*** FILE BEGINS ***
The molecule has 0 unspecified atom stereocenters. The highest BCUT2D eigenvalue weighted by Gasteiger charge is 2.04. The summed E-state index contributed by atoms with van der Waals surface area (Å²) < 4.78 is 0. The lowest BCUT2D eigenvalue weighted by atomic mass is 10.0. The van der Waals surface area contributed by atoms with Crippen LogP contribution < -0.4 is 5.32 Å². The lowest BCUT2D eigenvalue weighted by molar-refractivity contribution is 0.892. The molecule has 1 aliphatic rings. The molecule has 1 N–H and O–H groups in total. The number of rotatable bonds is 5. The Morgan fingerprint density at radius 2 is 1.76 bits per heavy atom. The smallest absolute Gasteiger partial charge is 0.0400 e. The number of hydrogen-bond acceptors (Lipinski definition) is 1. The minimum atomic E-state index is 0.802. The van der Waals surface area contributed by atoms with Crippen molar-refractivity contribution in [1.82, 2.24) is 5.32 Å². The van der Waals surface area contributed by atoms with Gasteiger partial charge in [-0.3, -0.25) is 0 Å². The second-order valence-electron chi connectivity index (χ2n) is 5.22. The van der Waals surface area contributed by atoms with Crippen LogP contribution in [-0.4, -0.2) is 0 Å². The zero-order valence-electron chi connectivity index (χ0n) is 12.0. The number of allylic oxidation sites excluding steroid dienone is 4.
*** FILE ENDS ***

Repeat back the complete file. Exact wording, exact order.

The molecule has 0 unspecified atom stereocenters. The highest BCUT2D eigenvalue weighted by Gasteiger charge is 2.04. The summed E-state index contributed by atoms with van der Waals surface area (Å²) < 4.78 is 0. The lowest BCUT2D eigenvalue weighted by atomic mass is 10.0. The van der Waals surface area contributed by atoms with Crippen LogP contribution < -0.4 is 5.32 Å². The lowest BCUT2D eigenvalue weighted by molar-refractivity contribution is 0.892. The molecule has 1 aliphatic rings. The molecule has 1 N–H and O–H groups in total. The number of rotatable bonds is 5. The Morgan fingerprint density at radius 2 is 1.76 bits per heavy atom. The smallest absolute Gasteiger partial charge is 0.0400 e. The number of hydrogen-bond acceptors (Lipinski definition) is 1. The minimum atomic E-state index is 0.802. The van der Waals surface area contributed by atoms with Crippen molar-refractivity contribution in [1.82, 2.24) is 5.32 Å². The van der Waals surface area contributed by atoms with Gasteiger partial charge in [-0.3, -0.25) is 0 Å². The second-order valence-electron chi connectivity index (χ2n) is 5.22. The van der Waals surface area contributed by atoms with Crippen LogP contribution in [-0.4, -0.2) is 0 Å². The zero-order valence-electron chi connectivity index (χ0n) is 12.0. The number of allylic oxidation sites excluding steroid dienone is 4.